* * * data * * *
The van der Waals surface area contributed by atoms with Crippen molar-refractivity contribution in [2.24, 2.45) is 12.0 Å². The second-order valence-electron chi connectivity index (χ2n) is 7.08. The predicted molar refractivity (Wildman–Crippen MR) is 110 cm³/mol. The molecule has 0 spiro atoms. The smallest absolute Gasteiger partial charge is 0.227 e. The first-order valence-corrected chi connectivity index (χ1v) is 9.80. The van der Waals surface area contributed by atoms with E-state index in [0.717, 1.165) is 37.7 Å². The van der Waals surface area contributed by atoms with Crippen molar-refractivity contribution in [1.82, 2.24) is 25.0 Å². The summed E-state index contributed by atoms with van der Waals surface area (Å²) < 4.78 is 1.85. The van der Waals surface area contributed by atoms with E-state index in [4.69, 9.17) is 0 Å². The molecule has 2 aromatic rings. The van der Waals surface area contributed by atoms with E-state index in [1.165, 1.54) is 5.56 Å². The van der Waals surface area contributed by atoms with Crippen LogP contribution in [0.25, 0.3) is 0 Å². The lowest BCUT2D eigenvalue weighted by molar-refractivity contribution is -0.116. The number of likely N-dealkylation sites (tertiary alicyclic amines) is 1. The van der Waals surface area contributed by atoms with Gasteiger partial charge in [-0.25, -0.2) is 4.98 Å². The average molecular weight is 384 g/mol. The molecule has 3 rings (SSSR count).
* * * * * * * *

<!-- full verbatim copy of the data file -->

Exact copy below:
The van der Waals surface area contributed by atoms with Crippen molar-refractivity contribution in [2.24, 2.45) is 12.0 Å². The second-order valence-electron chi connectivity index (χ2n) is 7.08. The predicted molar refractivity (Wildman–Crippen MR) is 110 cm³/mol. The molecule has 0 spiro atoms. The smallest absolute Gasteiger partial charge is 0.227 e. The first-order valence-corrected chi connectivity index (χ1v) is 9.80. The van der Waals surface area contributed by atoms with E-state index in [0.717, 1.165) is 37.7 Å². The van der Waals surface area contributed by atoms with Crippen molar-refractivity contribution in [1.82, 2.24) is 25.0 Å². The summed E-state index contributed by atoms with van der Waals surface area (Å²) < 4.78 is 1.85. The van der Waals surface area contributed by atoms with E-state index in [4.69, 9.17) is 0 Å². The molecule has 2 aromatic rings. The van der Waals surface area contributed by atoms with E-state index in [1.165, 1.54) is 5.56 Å². The van der Waals surface area contributed by atoms with Crippen LogP contribution in [0.25, 0.3) is 0 Å². The lowest BCUT2D eigenvalue weighted by molar-refractivity contribution is -0.116. The number of likely N-dealkylation sites (tertiary alicyclic amines) is 1. The van der Waals surface area contributed by atoms with Gasteiger partial charge in [-0.25, -0.2) is 4.98 Å². The average molecular weight is 384 g/mol. The molecule has 3 rings (SSSR count).